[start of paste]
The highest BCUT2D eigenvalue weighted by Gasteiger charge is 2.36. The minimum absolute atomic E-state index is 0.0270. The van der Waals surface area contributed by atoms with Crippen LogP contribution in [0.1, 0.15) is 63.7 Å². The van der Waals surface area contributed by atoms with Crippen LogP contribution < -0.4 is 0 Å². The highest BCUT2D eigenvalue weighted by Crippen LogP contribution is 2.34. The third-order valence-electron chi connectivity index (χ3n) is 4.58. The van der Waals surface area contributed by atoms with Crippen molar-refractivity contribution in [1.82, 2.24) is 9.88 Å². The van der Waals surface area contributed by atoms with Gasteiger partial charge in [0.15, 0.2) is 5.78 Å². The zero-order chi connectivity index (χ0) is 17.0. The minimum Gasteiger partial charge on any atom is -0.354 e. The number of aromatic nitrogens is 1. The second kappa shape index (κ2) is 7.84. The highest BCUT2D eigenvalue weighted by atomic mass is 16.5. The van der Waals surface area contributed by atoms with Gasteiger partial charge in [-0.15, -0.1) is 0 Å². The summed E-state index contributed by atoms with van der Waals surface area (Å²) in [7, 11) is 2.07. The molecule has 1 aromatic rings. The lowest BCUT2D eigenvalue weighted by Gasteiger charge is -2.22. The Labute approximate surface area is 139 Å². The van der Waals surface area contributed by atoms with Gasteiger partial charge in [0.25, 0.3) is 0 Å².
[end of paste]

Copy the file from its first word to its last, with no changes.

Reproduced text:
The highest BCUT2D eigenvalue weighted by Gasteiger charge is 2.36. The minimum absolute atomic E-state index is 0.0270. The van der Waals surface area contributed by atoms with Crippen LogP contribution in [0.1, 0.15) is 63.7 Å². The van der Waals surface area contributed by atoms with Crippen LogP contribution < -0.4 is 0 Å². The highest BCUT2D eigenvalue weighted by Crippen LogP contribution is 2.34. The third-order valence-electron chi connectivity index (χ3n) is 4.58. The van der Waals surface area contributed by atoms with Crippen molar-refractivity contribution in [1.82, 2.24) is 9.88 Å². The van der Waals surface area contributed by atoms with Gasteiger partial charge in [0.15, 0.2) is 5.78 Å². The zero-order chi connectivity index (χ0) is 17.0. The minimum Gasteiger partial charge on any atom is -0.354 e. The number of aromatic nitrogens is 1. The second kappa shape index (κ2) is 7.84. The highest BCUT2D eigenvalue weighted by atomic mass is 16.5. The van der Waals surface area contributed by atoms with Gasteiger partial charge in [-0.15, -0.1) is 0 Å². The summed E-state index contributed by atoms with van der Waals surface area (Å²) in [7, 11) is 2.07. The molecule has 1 aromatic rings. The lowest BCUT2D eigenvalue weighted by Gasteiger charge is -2.22. The Labute approximate surface area is 139 Å². The van der Waals surface area contributed by atoms with Gasteiger partial charge in [0.25, 0.3) is 0 Å².